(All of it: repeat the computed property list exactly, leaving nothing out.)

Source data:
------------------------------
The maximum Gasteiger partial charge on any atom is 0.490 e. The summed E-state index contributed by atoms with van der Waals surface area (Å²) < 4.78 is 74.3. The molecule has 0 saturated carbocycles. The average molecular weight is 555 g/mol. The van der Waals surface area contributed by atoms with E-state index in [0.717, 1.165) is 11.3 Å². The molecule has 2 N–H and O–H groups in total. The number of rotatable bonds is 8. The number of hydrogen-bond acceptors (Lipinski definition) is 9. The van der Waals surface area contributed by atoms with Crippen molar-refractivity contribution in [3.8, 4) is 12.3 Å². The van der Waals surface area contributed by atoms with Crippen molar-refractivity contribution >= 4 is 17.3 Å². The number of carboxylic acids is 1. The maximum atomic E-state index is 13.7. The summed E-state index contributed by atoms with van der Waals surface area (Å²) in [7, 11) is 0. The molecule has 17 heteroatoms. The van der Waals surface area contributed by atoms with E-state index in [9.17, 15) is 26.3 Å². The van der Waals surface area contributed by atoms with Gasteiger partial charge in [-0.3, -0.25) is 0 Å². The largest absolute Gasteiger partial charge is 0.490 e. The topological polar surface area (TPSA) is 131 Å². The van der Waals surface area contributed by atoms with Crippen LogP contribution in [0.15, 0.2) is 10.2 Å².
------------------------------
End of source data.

The maximum Gasteiger partial charge on any atom is 0.490 e. The summed E-state index contributed by atoms with van der Waals surface area (Å²) < 4.78 is 74.3. The molecule has 0 saturated carbocycles. The average molecular weight is 555 g/mol. The van der Waals surface area contributed by atoms with E-state index in [0.717, 1.165) is 11.3 Å². The molecule has 2 N–H and O–H groups in total. The number of rotatable bonds is 8. The number of hydrogen-bond acceptors (Lipinski definition) is 9. The van der Waals surface area contributed by atoms with Crippen molar-refractivity contribution in [3.8, 4) is 12.3 Å². The van der Waals surface area contributed by atoms with Crippen molar-refractivity contribution >= 4 is 17.3 Å². The number of carboxylic acids is 1. The maximum atomic E-state index is 13.7. The summed E-state index contributed by atoms with van der Waals surface area (Å²) in [7, 11) is 0. The molecule has 17 heteroatoms. The van der Waals surface area contributed by atoms with E-state index in [9.17, 15) is 26.3 Å². The van der Waals surface area contributed by atoms with Gasteiger partial charge in [-0.3, -0.25) is 0 Å². The largest absolute Gasteiger partial charge is 0.490 e. The topological polar surface area (TPSA) is 131 Å². The van der Waals surface area contributed by atoms with Crippen LogP contribution in [0.15, 0.2) is 10.2 Å².